Social services have hit out at Prime Minister Scott Morrison’s plans to roll out the controversial cashless welfare card across the nation.
The card is designed to curb anti-social behaviour and drug and alcohol abuse by quarantining 80 per cent of income-support payments.
The rollout is one step closer after independent senator Jacqui Lambie backed an expansion of the trial.
Speaking to the Nine newspapers, Mr Morrison praised the card, saying the results from trials of the program were “commending itself for wider application”.
He indicated the national rollout may be directed at people under 30, but stressed he would be patient to ensure the government consulted with communities.
Research into the controversial cards is inconclusive, with the government recently commissioning independent studies into its effectiveness.
The cashless welfare trials are operating in the East Kimberley and Goldfields regions in Western Australia, the Bundaberg and Hervey Bay region, in Queensland, and in Ceduna, South Australia.
Last year, a report released by the Australian National Audit Office found the government’s data on the initial trials was inconclusive.
The report said it was “difficult to conclude” if there had been a reduction in social harm because of the “lack of robustness in data collection”.
While there’s limited research to deem the program as a success, there’s a growing chorus of voices against the card.
Hervey Bay’s Kathryn Wilkes, who has campaigned against the card for years, said they had made it hard for people to do everyday things.
“We’ve had people who have had the card hacked, all sorts of problems. There’s a lot of stigma, a lot of backlash,” she said.
“The worst is kids being bullied in school. I’ve got one 15-year-old boy who is being bullied. They’re saying his parents have a ‘crackhead card’.”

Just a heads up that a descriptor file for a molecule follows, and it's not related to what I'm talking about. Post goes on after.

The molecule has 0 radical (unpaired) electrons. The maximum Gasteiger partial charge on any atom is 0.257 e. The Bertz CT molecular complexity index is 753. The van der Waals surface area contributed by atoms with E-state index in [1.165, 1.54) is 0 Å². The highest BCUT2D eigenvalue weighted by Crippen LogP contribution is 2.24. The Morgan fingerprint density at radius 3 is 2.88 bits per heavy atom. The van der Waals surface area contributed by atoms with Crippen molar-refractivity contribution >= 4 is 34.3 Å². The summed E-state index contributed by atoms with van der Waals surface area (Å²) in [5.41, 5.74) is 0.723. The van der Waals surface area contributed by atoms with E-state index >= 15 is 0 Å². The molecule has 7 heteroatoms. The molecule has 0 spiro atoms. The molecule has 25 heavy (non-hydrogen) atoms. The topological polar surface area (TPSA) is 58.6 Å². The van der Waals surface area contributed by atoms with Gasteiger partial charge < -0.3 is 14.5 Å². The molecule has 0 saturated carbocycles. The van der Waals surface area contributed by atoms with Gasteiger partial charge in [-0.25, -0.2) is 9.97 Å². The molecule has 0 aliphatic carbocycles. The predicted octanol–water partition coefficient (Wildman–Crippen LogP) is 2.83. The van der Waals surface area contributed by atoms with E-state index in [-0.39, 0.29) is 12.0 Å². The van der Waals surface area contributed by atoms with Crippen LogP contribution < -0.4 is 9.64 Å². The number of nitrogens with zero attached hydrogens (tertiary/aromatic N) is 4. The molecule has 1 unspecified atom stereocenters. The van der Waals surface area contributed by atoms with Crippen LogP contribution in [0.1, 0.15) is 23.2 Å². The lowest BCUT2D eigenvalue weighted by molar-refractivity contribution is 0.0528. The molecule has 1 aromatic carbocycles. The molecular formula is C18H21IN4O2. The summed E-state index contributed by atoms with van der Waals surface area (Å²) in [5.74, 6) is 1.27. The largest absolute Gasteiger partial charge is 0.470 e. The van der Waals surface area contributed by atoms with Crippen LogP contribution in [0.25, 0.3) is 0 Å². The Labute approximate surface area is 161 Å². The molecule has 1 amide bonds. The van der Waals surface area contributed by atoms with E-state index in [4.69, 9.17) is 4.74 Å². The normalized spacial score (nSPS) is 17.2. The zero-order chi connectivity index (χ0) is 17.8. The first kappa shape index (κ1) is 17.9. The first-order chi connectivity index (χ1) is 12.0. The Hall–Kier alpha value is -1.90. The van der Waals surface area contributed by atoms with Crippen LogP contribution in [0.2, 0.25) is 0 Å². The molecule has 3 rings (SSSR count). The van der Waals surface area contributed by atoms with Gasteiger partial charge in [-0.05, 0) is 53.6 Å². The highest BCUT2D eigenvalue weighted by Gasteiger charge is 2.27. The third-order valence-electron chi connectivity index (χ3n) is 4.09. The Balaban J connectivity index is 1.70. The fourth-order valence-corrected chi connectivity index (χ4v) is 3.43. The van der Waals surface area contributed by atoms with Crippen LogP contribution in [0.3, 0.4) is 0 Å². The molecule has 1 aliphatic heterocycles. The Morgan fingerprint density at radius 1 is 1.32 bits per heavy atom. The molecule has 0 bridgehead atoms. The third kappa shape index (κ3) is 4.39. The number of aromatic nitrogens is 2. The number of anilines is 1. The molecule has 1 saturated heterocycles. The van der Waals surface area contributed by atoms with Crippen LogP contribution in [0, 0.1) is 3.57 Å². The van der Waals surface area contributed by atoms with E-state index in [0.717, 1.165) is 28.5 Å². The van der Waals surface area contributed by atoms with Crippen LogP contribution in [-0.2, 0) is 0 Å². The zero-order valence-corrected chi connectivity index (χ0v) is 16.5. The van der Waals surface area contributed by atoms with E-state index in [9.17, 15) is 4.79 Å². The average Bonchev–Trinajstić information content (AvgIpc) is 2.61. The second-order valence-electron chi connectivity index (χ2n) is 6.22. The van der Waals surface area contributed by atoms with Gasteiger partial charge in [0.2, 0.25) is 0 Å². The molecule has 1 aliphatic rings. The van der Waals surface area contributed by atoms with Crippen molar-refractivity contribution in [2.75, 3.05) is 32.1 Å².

She said the card created unnecessary stigma when people were trying to find jobs in a slowing economy.
“People just want to be able to pay their rent, fix their car, pay for their kids and have a little bit of a social life,” she said.
“They want to work, but there isn’t much around. The banking sector is letting go of 10,000 people this year. So many corporates letting people go because of automation.
“The card can’t create jobs and it can’t cure addictions. It’s going to make parents more stressed.”
It’s a sentiment echoed by many social service groups.
ACOSS director of policy Jacqueline Phillips said the card was unnecessary.
“Cashless debit is unnecessary, expensive, stigmatising and impractical, making it harder for people to buy second-hand goods,” she said on Sunday.
“It costs thousands per person to administer and many people feel humiliated when they have to pay with the card, especially in small towns.
“This can compound the sense of shame many people feel about being unemployed, when they are doing all they can to find paid work in today’s competitive job market, with one job available for every eight people looking.”
Extending the cashless card trial is part of a two-pronged makeover of the nation’s income support system.
The government also plans to move on legislation to trial drug-testing for new job seekers this week.
So far Labor has been coy on whether it will push back against the government’s overhaul, with frontbencher Tony Burke making the strongest statements against the proposed changes on Sunday.
Speaking to Sky News, Mr Burke said the card made life more complicated for people and the communities they live in.
“Let me tell you a really quick local example as to how this cashless debit card creates real problems,” he said.
“We already know all the challenges about the money provided through Newstart not being enough for people to be able to make ends meet …
“But the cashless debit card says you can only go to those [stores] who’ve signed up. So what does it mean? It means the government will be forcing people away from small businesses to buy products at a higher price, to make it harder for people to make ends meet.”
The Labor caucus will meet early this week to finalise its position.